In 1867, Russia sold Alaska to the United States.  Frankopan sees this as an embarrassing decision; it is possible it was nothing more than a realistic appraisal.  Land army or sea power: where was Russia’s relative strength to be found?

And it was in this environment that Halford Mackinder gave his presentation.  And it was with this background in mind that Frankopan suggests that the roots of the Great War were not to be found in the capitals of Europe, but in Asia; not to be found in the overt alliance between Britain and Russia but in the covert machinations of the so-called Great Game between Britain and Russia.

And this will be the story for next time.

Saturday, August 19, 2017

Jordan Peterson and the Bible

As many of you are aware, I have been watching the series by Jordan Peterson, The Psychological Significance of the Biblical Stories.  I have written a couple of posts commenting on certain statements made by Peterson and insights gleaned by me.

With this post, I will capture several different tidbits, taken from several of the videos.  I am focused on his points about culture, albeit he makes dozens of other equally insightful points.  I do not attempt to cite Peterson word for word; I merely attempt to capture the substance.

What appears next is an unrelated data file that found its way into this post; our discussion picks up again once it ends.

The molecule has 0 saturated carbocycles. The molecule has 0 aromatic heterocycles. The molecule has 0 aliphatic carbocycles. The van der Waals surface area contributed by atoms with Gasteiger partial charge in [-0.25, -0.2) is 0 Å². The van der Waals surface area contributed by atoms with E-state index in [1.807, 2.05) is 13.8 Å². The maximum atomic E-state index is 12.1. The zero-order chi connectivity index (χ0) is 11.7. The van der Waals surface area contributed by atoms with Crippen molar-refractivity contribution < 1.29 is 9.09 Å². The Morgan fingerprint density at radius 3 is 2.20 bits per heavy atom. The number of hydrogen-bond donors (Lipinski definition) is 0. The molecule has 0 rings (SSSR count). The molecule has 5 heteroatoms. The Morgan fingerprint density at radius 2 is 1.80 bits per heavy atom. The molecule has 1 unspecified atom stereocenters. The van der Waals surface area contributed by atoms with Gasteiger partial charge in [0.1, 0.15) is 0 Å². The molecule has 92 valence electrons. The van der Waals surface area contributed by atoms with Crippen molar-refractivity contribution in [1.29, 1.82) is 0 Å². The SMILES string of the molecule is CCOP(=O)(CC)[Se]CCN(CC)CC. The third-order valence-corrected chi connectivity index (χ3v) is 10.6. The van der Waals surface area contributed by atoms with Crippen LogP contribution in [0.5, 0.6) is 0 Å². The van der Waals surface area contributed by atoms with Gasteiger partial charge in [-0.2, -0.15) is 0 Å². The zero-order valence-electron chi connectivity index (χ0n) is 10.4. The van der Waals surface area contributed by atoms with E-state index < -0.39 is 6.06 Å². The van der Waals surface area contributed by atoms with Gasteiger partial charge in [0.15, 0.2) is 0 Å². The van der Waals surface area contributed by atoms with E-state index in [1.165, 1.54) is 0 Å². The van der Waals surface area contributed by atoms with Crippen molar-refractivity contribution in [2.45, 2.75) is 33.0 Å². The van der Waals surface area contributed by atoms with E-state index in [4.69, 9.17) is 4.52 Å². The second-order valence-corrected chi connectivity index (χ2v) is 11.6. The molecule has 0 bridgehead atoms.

I will not link to each video separately; I suggest that if you find the following of interest, take the time and watch the videos…which will take a real commitment, as the total runs about 25 hours.

I must say up front, this experience has been eye-opening for me.  Not so much for what I am learning (although this is extremely valuable), but because of how I have not considered these early chapters of the Bible previously.

What do I mean?  The Creation, Adam and Eve, Noah and the Flood, Abraham, the Tower of Babel, Sodom and Gomorrah…I am not sure to describe how I considered these people and events.  I know how I didn’t consider these; I didn’t consider these in the way presented by Peterson.

And, like a few other moments in my intellectual and emotional life, I immediately went through an “aha” moment almost from Peterson’s first words.